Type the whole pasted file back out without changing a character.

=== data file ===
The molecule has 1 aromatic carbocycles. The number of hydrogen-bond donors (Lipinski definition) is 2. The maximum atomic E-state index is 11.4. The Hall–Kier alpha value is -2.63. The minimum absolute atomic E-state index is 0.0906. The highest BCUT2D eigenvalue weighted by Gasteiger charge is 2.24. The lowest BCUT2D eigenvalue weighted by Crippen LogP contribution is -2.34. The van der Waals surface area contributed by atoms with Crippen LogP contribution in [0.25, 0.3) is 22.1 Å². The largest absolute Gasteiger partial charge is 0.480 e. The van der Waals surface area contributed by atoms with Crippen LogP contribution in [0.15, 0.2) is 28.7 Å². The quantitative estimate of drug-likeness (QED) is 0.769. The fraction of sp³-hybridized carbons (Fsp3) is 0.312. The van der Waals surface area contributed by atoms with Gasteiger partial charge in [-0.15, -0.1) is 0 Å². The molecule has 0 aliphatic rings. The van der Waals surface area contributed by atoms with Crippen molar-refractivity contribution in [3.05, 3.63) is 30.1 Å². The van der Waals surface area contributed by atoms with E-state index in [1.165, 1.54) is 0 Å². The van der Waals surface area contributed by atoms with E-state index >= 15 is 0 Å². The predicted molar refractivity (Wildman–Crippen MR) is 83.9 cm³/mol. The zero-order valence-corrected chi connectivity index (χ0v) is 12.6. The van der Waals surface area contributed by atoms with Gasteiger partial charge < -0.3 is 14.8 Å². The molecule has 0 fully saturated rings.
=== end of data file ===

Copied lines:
The molecule has 1 aromatic carbocycles. The number of hydrogen-bond donors (Lipinski definition) is 2. The maximum atomic E-state index is 11.4. The Hall–Kier alpha value is -2.63. The minimum absolute atomic E-state index is 0.0906. The highest BCUT2D eigenvalue weighted by Gasteiger charge is 2.24. The lowest BCUT2D eigenvalue weighted by Crippen LogP contribution is -2.34. The van der Waals surface area contributed by atoms with Crippen LogP contribution in [0.25, 0.3) is 22.1 Å². The largest absolute Gasteiger partial charge is 0.480 e. The van der Waals surface area contributed by atoms with Crippen LogP contribution in [0.15, 0.2) is 28.7 Å². The quantitative estimate of drug-likeness (QED) is 0.769. The fraction of sp³-hybridized carbons (Fsp3) is 0.312. The van der Waals surface area contributed by atoms with Gasteiger partial charge in [-0.15, -0.1) is 0 Å². The molecule has 0 aliphatic rings. The van der Waals surface area contributed by atoms with Crippen molar-refractivity contribution in [3.05, 3.63) is 30.1 Å². The van der Waals surface area contributed by atoms with E-state index in [1.165, 1.54) is 0 Å². The van der Waals surface area contributed by atoms with E-state index >= 15 is 0 Å². The predicted molar refractivity (Wildman–Crippen MR) is 83.9 cm³/mol. The zero-order valence-corrected chi connectivity index (χ0v) is 12.6. The van der Waals surface area contributed by atoms with Gasteiger partial charge < -0.3 is 14.8 Å². The molecule has 0 fully saturated rings.